Human Impact

By Avery and Tatum

Coral Reefs

Did you know that approximately 500 million people worldwide depend upon reefs? In fact, 30 million are virtually totally dependent upon reefs. Coral ecosystems are a source of food for millions; protect coastlines from storms and erosion; provide habitat, spawning and nursery grounds for economically important fish species; provide jobs and income to local economies from fishing, recreation, and tourism; are a source of new medicines, and are hotspots of marine biodiversity. These values contribute approximately $29.8 billion to world economies each year. Continued decline of reefs will have alarming consequences for people worldwide.
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Tubbataha Reef

Coral Reefs and the Environment

Coral reefs are often called the rain forests of the sea, both due to the vast amount of species they harbor, and to the high productivity they yield. Aside from the hundreds of species of coral, reefs support extraordinary biodiversity and are home to a multitude of different types of fish, invertebrates and sea mammals. Covering less than one percent of the ocean floor, reefs support an estimated twenty-five percent of all marine life, with over 4,000 species of fish alone. Reefs provide spawning, nursery, refuge and feeding areas for a large variety of organisms, including sponges, cnidarians, worms, crustaceans (including shrimp, spiny lobsters and crabs), mollusks (including cephalopods), echinoderms (including starfish, sea urchins and sea cucumbers), sea squirts, sea turtles and sea snakes. Reef structures play an important role as natural breakwaters, which minimize wave impacts from storms such as cyclones, hurricanes or typhoons. Also, their beauty makes coral reefs a powerful attraction for tourism, and well managed tourism provides a sustainable means of earning foreign currency and employment for people around the world, even in remote areas of developing countries. Several attempts have been made to estimate the value of coral reefs in terms of dollars. Benefits from coral reefs can be categorized into 2 types: "direct use values" (fisheries and tourism industry), and "indirect use values" (benefit derived from coastline protection). According to a United Nations estimate, the total economic value of coral reefs range from US$ 100,000 to 600,000 per square kilometre per year

Effects of Damage Done to Coral Reefs

  • Roughly one-quarter of coral reefs worldwide are already considered damaged beyond repair, with another two-thirds under serious threat. Major threats to coral reefs and their habitats include:
  • Destructive fishing practices: These include cyanide fishing, blast or dynamite fishing, bottom trawling, and muro-ami (banging on the reef with sticks). Bottom-trawling is one of the greatest threats to cold-water coral reefs.
  • Overfishing: This affects the ecological balance of coral reef communities, warping the food chain and causing effects far beyond the directly overfished population.
  • Careless tourism: Careless boating, diving, snorkeling, and fishing happens around the world, with people touching reefs, stirring up sediment, collecting coral, and dropping anchors on reefs. Some tourist resorts and infrastructure have been built directly on top of reefs, and some resorts empty their sewage or other wastes directly into water surrounding coral reefs.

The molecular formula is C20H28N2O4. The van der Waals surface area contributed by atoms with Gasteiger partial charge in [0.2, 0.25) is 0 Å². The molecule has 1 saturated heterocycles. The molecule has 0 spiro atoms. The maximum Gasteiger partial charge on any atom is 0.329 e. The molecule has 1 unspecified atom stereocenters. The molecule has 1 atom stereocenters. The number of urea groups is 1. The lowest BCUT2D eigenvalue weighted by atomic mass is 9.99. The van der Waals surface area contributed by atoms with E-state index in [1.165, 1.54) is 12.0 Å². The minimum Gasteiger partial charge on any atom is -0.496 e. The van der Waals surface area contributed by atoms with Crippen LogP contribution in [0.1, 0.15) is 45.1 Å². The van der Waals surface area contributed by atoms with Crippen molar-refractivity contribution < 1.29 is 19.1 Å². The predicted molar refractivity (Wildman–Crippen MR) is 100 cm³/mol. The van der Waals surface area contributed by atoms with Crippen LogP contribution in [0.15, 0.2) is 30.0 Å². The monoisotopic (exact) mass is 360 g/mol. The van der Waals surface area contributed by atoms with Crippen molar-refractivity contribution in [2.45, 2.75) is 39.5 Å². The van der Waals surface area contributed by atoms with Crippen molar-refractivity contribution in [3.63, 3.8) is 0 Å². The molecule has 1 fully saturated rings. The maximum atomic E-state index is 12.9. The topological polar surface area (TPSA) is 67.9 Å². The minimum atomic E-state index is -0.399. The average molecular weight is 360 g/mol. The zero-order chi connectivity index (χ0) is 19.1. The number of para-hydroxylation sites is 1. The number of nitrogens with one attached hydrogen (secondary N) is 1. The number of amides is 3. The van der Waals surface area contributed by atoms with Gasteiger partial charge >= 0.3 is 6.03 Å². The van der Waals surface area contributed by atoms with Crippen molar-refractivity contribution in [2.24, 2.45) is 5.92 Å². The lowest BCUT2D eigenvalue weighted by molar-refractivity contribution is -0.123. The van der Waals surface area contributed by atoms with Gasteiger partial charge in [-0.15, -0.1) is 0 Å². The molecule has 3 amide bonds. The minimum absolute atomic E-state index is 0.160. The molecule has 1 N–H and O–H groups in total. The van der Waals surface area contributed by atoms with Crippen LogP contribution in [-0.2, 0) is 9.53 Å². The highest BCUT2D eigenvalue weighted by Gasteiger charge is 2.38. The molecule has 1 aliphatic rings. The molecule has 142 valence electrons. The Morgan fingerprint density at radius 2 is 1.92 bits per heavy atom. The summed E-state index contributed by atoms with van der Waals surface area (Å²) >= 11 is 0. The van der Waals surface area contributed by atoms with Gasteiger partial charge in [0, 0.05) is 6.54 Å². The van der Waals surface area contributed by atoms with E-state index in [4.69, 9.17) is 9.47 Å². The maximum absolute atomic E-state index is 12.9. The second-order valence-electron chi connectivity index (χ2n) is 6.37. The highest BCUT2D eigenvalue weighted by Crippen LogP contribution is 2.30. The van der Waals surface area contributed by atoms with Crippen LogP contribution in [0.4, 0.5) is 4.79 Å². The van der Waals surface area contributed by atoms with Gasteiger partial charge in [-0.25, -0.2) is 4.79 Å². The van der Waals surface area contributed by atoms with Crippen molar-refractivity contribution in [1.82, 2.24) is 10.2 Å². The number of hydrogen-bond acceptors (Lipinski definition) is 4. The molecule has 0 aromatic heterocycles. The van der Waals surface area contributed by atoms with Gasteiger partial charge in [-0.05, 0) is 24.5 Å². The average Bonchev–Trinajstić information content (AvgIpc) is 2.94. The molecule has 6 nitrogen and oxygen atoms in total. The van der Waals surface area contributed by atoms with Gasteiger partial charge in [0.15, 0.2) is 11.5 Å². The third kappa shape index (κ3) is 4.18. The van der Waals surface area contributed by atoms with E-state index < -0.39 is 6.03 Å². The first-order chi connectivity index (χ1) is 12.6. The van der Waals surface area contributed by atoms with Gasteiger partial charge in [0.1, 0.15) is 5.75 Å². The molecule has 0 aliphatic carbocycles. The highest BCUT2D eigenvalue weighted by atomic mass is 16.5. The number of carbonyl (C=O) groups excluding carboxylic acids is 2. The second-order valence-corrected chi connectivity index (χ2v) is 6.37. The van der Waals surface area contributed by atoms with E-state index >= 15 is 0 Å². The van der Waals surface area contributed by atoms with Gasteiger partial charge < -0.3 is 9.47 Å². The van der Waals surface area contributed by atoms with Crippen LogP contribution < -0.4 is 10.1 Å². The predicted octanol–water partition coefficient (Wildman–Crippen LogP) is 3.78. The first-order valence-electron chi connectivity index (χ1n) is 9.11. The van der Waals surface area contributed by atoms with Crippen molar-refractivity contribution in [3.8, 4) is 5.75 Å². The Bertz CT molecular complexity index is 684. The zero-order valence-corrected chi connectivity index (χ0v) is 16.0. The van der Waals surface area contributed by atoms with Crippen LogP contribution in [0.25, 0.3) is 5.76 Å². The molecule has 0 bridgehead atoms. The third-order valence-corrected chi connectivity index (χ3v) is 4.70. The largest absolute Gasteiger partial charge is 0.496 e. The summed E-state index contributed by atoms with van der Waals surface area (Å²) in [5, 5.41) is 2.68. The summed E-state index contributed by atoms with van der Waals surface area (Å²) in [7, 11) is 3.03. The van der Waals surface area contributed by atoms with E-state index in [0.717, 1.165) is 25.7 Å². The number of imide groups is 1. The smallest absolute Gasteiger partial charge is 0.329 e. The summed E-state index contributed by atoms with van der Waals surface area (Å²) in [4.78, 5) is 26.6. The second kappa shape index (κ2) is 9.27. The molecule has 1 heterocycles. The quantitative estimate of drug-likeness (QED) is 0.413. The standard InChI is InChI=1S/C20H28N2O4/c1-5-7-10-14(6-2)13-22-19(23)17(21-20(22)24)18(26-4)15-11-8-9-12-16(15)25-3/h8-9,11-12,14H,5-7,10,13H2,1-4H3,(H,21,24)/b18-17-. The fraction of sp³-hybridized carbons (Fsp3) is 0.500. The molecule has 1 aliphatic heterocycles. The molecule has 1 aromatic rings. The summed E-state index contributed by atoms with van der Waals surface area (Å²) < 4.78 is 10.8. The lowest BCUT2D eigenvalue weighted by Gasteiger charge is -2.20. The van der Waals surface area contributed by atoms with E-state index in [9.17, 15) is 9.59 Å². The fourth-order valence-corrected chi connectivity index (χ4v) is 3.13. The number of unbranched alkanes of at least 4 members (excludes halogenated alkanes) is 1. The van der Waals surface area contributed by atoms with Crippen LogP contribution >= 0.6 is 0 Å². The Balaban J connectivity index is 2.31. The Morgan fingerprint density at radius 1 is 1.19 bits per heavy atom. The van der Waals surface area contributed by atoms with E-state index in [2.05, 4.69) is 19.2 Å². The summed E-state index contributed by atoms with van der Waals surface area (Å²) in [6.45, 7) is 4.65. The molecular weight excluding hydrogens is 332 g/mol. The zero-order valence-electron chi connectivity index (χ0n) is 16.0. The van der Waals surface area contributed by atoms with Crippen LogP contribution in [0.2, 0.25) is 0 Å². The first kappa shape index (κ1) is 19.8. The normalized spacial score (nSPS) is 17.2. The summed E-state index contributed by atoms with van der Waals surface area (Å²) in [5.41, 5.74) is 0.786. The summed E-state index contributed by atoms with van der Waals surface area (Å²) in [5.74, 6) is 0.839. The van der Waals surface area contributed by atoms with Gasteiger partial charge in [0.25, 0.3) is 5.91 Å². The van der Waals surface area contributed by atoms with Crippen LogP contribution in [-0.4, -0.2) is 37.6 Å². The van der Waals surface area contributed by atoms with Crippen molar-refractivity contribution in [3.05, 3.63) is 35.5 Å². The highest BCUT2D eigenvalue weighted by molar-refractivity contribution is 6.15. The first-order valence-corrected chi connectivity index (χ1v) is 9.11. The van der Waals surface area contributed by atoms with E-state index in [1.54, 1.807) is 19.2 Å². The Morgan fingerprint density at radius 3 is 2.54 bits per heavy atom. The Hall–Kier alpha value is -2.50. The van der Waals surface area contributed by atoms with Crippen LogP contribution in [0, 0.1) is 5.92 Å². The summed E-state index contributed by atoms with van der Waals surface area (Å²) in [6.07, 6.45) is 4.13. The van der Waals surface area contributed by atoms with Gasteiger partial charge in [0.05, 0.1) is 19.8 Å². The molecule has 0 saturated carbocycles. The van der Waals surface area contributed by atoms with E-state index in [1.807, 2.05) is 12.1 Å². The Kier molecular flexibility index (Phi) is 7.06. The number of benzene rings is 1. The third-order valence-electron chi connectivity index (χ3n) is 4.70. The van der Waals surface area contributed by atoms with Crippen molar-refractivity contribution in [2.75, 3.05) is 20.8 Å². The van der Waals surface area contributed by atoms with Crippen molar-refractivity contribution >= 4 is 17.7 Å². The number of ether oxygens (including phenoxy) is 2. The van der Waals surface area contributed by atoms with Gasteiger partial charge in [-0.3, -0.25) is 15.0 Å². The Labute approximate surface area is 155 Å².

• Pollution: Urban and industrial waste, sewage, agrochemicals, and oil pollution are poisoning reefs. These toxins are dumped directly into the ocean or carried by river systems from sources upstream. Some pollutants, such as sewage and runoff from farming, increase the level of nitrogen in seawater, causing an overgrowth of algae, which 'smothers' reefs by cutting off their sunlight.
  • Sedimentation: Erosion caused by construction (both along coasts and inland), mining, logging, and farming is leading to increased sediment in rivers. This ends up in the ocean, where it can 'smother' corals by depriving them of the light needed to survive. The destruction of mangrove forests, which normally trap large amounts of sediment, is exacerbating the problem.
  • Coral mining: Live coral is removed from reefs for use as bricks, road-fill, or cement for new buildings. Corals are also sold as souvenirs to tourists and to exporters who don't know or don't care about the longer term damage done, and harvested for the live rock trade.
  • Climate change: Corals cannot survive if the water temperature is too high. Global warming has already led to increased levels of coral bleaching, and this is predicted to increase in frequency and severity in the coming decades. Such bleaching events may be the final nail in the coffin for already stressed coral reefs and reef ecosystems.

Damaged Coral Reefs


Did you know that around 80% of marine litter originates on land? Pollution has a severe impact on our environment and our economy. Sea birds, whales, turtles, and other life in the ocean are eating the pollution and dying from choking or it getting stuck in their body.

Most of the pollution in the ocean is plastic pollution. 90% of all trash floating i the ocean is plastic, with 46,000 pieces of plastic per square mile. Unlike other types of trash, plastic does not biodegrade, instead it breaks down into smaller and smaller pieces in the sunlight, but they never really dissappear. These plastic pieces are eaten by marine life, wash up on beaches, or break down into plastic dust and attract more debris.

Other pollution like Toxic and Toxic pollution can travel through the atmosphere and can be deposited far from its origional source.